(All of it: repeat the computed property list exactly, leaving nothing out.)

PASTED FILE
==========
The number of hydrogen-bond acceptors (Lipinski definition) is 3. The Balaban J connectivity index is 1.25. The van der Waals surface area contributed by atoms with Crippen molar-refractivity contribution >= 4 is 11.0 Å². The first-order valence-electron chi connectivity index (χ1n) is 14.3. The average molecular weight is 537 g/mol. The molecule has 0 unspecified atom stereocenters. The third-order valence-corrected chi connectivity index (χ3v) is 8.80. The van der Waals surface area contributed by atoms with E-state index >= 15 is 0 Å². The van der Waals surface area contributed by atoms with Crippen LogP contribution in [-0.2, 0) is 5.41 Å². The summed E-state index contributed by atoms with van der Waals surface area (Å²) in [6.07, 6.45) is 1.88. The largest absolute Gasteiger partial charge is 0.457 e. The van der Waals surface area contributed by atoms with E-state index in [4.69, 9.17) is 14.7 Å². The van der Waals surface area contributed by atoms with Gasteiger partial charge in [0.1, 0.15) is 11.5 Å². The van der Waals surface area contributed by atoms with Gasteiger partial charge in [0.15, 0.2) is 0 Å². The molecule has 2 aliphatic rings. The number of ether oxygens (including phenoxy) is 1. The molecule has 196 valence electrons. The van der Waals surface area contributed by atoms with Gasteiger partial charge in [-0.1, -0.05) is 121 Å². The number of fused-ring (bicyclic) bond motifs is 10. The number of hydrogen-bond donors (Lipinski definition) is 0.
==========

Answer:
The number of hydrogen-bond acceptors (Lipinski definition) is 3. The Balaban J connectivity index is 1.25. The van der Waals surface area contributed by atoms with Crippen molar-refractivity contribution >= 4 is 11.0 Å². The first-order valence-electron chi connectivity index (χ1n) is 14.3. The average molecular weight is 537 g/mol. The molecule has 0 unspecified atom stereocenters. The third-order valence-corrected chi connectivity index (χ3v) is 8.80. The van der Waals surface area contributed by atoms with E-state index >= 15 is 0 Å². The van der Waals surface area contributed by atoms with Crippen LogP contribution in [-0.2, 0) is 5.41 Å². The summed E-state index contributed by atoms with van der Waals surface area (Å²) in [6.07, 6.45) is 1.88. The largest absolute Gasteiger partial charge is 0.457 e. The van der Waals surface area contributed by atoms with E-state index in [4.69, 9.17) is 14.7 Å². The van der Waals surface area contributed by atoms with Gasteiger partial charge in [0.1, 0.15) is 11.5 Å². The van der Waals surface area contributed by atoms with Gasteiger partial charge in [0.15, 0.2) is 0 Å². The molecule has 2 aliphatic rings. The number of ether oxygens (including phenoxy) is 1. The molecule has 196 valence electrons. The van der Waals surface area contributed by atoms with Gasteiger partial charge in [-0.1, -0.05) is 121 Å². The number of fused-ring (bicyclic) bond motifs is 10. The number of hydrogen-bond donors (Lipinski definition) is 0.